The issue of supermarket pay is a hot topic right now.

Only last month Sainsbury’s faced investor pressure from ShareAction to pay a living wage to all its workers after it announced plans in January to increase hourly pay for staff to at least £10 per hour, with those in inner London receiving £11.05. Now Sainsbury’s has announced plans to raise pay for store staff in outer London from £10.50 to £11.05, the same rate as those in inner London.

Meanwhile Tesco has also increased pay. Following negotiations with Usdaw, it last week announced a 5.8% pay deal for staff, whose hourly rate will increase from £9.55 to £10.10 from 24 July. So that’s 10p more than Sainsbury’s, though Tesco workers in London will earn £10.78, which is slightly less than at Sainsbury’s. 

Tesco also increased its staff Clubcard discount allowance by £500, taking the annual total allowance for all colleagues to £1,500 effective since 1 April 2022. That should hopefully create some motivation and loyalty in a world in which what would normally be an incredibly steep pay rise won’t leave staff better off.

What’s particularly interesting about the Tesco pay increases, however, is the introduction of a more flexible working structure, with all B/C grade staff set to get the new job title of ‘Tesco colleague’ from October as well as training on checkouts, picking online orders and replenishing shelves. 

Big deal, you say? Perhaps. But this job title is about more than words. It means that while Tesco staff will still have a ‘primary department’ where they’ll work most of their contracted hours, they’ll also be able to work across other teams in stores or CFCs when needed.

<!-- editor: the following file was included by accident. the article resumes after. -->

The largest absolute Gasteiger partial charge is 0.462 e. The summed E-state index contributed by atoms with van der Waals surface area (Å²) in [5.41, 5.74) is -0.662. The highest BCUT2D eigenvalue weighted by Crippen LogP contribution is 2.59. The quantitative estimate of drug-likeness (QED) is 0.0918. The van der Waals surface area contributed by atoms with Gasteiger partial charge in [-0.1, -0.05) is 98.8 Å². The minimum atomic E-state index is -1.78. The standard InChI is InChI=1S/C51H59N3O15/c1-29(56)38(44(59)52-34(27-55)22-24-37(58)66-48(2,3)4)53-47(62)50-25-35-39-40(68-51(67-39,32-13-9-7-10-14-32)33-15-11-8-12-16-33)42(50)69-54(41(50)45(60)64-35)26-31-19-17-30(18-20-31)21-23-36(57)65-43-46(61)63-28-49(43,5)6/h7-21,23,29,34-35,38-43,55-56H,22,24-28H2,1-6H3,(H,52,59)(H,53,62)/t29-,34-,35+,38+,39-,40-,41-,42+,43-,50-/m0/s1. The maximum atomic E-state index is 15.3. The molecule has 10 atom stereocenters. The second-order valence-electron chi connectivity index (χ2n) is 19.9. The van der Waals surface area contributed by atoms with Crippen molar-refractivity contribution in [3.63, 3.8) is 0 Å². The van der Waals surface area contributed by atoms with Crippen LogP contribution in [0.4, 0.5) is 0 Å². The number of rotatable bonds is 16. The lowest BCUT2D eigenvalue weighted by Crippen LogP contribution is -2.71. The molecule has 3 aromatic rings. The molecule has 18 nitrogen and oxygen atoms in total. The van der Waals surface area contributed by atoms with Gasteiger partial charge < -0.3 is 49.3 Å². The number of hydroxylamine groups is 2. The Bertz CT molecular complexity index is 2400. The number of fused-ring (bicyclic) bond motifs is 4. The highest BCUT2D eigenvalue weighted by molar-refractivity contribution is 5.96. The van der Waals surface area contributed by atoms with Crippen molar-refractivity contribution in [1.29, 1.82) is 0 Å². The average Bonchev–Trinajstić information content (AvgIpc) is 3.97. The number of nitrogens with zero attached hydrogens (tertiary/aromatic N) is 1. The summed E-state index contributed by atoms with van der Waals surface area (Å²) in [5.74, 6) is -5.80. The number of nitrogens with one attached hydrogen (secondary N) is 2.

This flexibility will help Tesco “keep a good service for its loyal shoppers at a period when it’s very hard to cover staff”, says David Sables, the well-known Tesco commentator at Sentinel Management Consultants. 

Crucially, it will also help the retailer reduce overtime costs, which are a “particular problem when we’re facing lots of absentees because of Covid situations”, suggests Sables, enabling Tesco to fund the retailer’s £200m investment in wages, upskilling and staff loyalty perks.

With Tesco and Sainsbury’s now set to join Morrisons, Aldi and Lidl in paying at least £10 an hour, Asda has been left the lowest payer among its big four and discounter rivals.

In February, Asda announced a 7.35% pay rise for its staff would be spread over the next two years – meaning its hourly pay would increase by just 3.25% this month to £9.55, and then again to £10.06 from April 2023.

At the time, shopworkers union Usdaw described the plans as “a crippling de facto wage cut” for Asda’s 123,000 retail staff.

Asda is also facing pressure from GMB Union, which recently published research claiming more than half of Asda’s workers have been forced to use payday lenders, food banks or borrow money off family and friends in the past 12 months.

It will be interesting to see if Asda follows Tesco and Sainsbury’s in bowing to pressure over pay. After all, unlike its rivals, it doesn’t need to worry about activist investors.

But as the pay gap widens with the rest of the big four and the discounters, it risks losing staff at a time when employment is already a huge challenge.